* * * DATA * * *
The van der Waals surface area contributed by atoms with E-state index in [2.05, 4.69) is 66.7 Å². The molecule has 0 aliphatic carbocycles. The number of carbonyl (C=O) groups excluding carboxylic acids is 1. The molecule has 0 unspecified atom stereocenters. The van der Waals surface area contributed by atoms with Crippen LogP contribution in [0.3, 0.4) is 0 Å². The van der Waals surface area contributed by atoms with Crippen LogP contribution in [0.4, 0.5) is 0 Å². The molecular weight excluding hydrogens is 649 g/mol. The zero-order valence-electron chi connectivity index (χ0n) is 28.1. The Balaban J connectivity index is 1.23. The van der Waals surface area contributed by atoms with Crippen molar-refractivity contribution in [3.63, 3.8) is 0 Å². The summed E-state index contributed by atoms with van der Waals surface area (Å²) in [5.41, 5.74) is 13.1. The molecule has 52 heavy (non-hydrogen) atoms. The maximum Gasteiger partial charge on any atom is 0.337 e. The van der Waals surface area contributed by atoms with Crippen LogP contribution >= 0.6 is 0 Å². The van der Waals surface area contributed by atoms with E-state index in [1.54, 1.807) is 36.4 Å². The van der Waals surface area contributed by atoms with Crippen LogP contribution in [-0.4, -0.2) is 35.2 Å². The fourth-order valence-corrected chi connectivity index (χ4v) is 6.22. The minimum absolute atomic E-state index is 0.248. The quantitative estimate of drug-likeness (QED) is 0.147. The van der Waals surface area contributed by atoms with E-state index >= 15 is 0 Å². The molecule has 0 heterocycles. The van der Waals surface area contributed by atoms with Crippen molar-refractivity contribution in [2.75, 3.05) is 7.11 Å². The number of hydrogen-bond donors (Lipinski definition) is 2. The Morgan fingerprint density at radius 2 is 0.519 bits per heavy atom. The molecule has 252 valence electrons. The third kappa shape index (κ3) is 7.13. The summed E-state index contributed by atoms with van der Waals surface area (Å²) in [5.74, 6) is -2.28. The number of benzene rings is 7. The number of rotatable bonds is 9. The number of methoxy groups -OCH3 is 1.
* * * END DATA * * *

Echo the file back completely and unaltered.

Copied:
The van der Waals surface area contributed by atoms with E-state index in [2.05, 4.69) is 66.7 Å². The molecule has 0 aliphatic carbocycles. The number of carbonyl (C=O) groups excluding carboxylic acids is 1. The molecule has 0 unspecified atom stereocenters. The van der Waals surface area contributed by atoms with Crippen LogP contribution in [0.3, 0.4) is 0 Å². The van der Waals surface area contributed by atoms with Crippen LogP contribution in [0.4, 0.5) is 0 Å². The molecular weight excluding hydrogens is 649 g/mol. The zero-order valence-electron chi connectivity index (χ0n) is 28.1. The Balaban J connectivity index is 1.23. The van der Waals surface area contributed by atoms with Crippen molar-refractivity contribution in [3.63, 3.8) is 0 Å². The summed E-state index contributed by atoms with van der Waals surface area (Å²) in [5.41, 5.74) is 13.1. The molecule has 52 heavy (non-hydrogen) atoms. The maximum Gasteiger partial charge on any atom is 0.337 e. The van der Waals surface area contributed by atoms with Crippen LogP contribution >= 0.6 is 0 Å². The van der Waals surface area contributed by atoms with E-state index in [1.54, 1.807) is 36.4 Å². The van der Waals surface area contributed by atoms with Crippen LogP contribution in [-0.4, -0.2) is 35.2 Å². The fourth-order valence-corrected chi connectivity index (χ4v) is 6.22. The minimum absolute atomic E-state index is 0.248. The quantitative estimate of drug-likeness (QED) is 0.147. The van der Waals surface area contributed by atoms with E-state index >= 15 is 0 Å². The molecule has 0 heterocycles. The van der Waals surface area contributed by atoms with Crippen molar-refractivity contribution in [2.75, 3.05) is 7.11 Å². The number of hydrogen-bond donors (Lipinski definition) is 2. The Morgan fingerprint density at radius 2 is 0.519 bits per heavy atom. The molecule has 252 valence electrons. The third kappa shape index (κ3) is 7.13. The summed E-state index contributed by atoms with van der Waals surface area (Å²) in [5.74, 6) is -2.28. The number of benzene rings is 7. The number of rotatable bonds is 9. The number of methoxy groups -OCH3 is 1.